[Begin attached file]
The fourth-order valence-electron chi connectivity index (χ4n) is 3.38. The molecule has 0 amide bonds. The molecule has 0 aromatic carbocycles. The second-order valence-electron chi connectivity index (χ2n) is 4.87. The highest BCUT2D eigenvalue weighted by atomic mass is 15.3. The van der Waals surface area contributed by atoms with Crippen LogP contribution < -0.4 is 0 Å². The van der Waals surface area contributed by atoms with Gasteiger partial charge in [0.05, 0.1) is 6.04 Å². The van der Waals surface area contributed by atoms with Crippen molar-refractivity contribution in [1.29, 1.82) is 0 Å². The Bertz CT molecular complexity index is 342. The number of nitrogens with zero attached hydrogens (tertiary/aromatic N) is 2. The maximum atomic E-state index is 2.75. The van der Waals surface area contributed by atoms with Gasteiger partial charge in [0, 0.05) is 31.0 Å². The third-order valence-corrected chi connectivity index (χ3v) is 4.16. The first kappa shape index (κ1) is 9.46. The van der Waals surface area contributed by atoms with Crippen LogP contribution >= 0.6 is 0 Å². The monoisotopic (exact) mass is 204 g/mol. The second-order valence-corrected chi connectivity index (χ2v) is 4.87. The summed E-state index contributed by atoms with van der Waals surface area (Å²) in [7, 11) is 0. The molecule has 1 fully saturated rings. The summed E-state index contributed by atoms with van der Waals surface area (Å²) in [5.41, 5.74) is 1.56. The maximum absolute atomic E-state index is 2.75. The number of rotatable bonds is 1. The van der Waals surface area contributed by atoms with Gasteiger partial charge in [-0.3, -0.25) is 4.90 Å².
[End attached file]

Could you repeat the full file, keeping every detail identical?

The fourth-order valence-electron chi connectivity index (χ4n) is 3.38. The molecule has 0 amide bonds. The molecule has 0 aromatic carbocycles. The second-order valence-electron chi connectivity index (χ2n) is 4.87. The highest BCUT2D eigenvalue weighted by atomic mass is 15.3. The van der Waals surface area contributed by atoms with Crippen LogP contribution < -0.4 is 0 Å². The van der Waals surface area contributed by atoms with Gasteiger partial charge in [0.05, 0.1) is 6.04 Å². The van der Waals surface area contributed by atoms with Crippen molar-refractivity contribution in [1.29, 1.82) is 0 Å². The Bertz CT molecular complexity index is 342. The number of nitrogens with zero attached hydrogens (tertiary/aromatic N) is 2. The maximum atomic E-state index is 2.75. The van der Waals surface area contributed by atoms with Gasteiger partial charge in [0, 0.05) is 31.0 Å². The third-order valence-corrected chi connectivity index (χ3v) is 4.16. The first kappa shape index (κ1) is 9.46. The van der Waals surface area contributed by atoms with Crippen LogP contribution >= 0.6 is 0 Å². The monoisotopic (exact) mass is 204 g/mol. The second-order valence-corrected chi connectivity index (χ2v) is 4.87. The summed E-state index contributed by atoms with van der Waals surface area (Å²) in [7, 11) is 0. The molecule has 1 fully saturated rings. The summed E-state index contributed by atoms with van der Waals surface area (Å²) in [5.41, 5.74) is 1.56. The maximum absolute atomic E-state index is 2.75. The number of rotatable bonds is 1. The van der Waals surface area contributed by atoms with Gasteiger partial charge in [-0.3, -0.25) is 4.90 Å².